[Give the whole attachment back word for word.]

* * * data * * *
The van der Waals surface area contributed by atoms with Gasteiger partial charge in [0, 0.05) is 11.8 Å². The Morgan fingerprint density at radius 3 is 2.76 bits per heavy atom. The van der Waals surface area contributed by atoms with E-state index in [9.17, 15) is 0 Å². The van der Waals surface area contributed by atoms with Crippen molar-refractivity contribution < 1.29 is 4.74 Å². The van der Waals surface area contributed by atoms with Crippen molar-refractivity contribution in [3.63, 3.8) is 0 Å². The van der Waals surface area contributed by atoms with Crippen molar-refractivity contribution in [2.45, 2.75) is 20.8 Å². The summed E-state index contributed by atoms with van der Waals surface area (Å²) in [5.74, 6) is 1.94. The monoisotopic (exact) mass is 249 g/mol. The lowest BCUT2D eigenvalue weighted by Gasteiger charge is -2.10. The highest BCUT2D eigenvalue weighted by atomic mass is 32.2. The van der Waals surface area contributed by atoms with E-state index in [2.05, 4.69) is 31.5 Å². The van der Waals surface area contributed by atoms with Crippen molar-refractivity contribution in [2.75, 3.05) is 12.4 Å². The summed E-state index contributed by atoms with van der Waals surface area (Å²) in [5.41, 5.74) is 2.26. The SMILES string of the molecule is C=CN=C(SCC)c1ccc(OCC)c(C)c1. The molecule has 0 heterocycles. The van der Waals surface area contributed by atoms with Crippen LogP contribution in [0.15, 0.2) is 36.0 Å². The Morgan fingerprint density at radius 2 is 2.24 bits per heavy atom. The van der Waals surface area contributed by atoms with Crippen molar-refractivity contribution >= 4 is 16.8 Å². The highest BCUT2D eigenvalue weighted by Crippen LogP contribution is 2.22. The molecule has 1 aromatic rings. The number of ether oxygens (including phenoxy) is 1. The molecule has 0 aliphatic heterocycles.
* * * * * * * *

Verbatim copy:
The van der Waals surface area contributed by atoms with Gasteiger partial charge in [0, 0.05) is 11.8 Å². The Morgan fingerprint density at radius 3 is 2.76 bits per heavy atom. The van der Waals surface area contributed by atoms with E-state index in [9.17, 15) is 0 Å². The van der Waals surface area contributed by atoms with Crippen molar-refractivity contribution < 1.29 is 4.74 Å². The van der Waals surface area contributed by atoms with Crippen molar-refractivity contribution in [3.63, 3.8) is 0 Å². The van der Waals surface area contributed by atoms with Crippen molar-refractivity contribution in [2.45, 2.75) is 20.8 Å². The summed E-state index contributed by atoms with van der Waals surface area (Å²) in [5.74, 6) is 1.94. The monoisotopic (exact) mass is 249 g/mol. The lowest BCUT2D eigenvalue weighted by Gasteiger charge is -2.10. The highest BCUT2D eigenvalue weighted by atomic mass is 32.2. The van der Waals surface area contributed by atoms with E-state index in [2.05, 4.69) is 31.5 Å². The van der Waals surface area contributed by atoms with Crippen molar-refractivity contribution in [2.75, 3.05) is 12.4 Å². The summed E-state index contributed by atoms with van der Waals surface area (Å²) in [5.41, 5.74) is 2.26. The SMILES string of the molecule is C=CN=C(SCC)c1ccc(OCC)c(C)c1. The molecule has 0 heterocycles. The van der Waals surface area contributed by atoms with Crippen LogP contribution in [0.15, 0.2) is 36.0 Å². The Morgan fingerprint density at radius 2 is 2.24 bits per heavy atom. The van der Waals surface area contributed by atoms with Crippen molar-refractivity contribution >= 4 is 16.8 Å². The highest BCUT2D eigenvalue weighted by Crippen LogP contribution is 2.22. The molecule has 1 aromatic rings. The number of ether oxygens (including phenoxy) is 1. The molecule has 0 aliphatic heterocycles.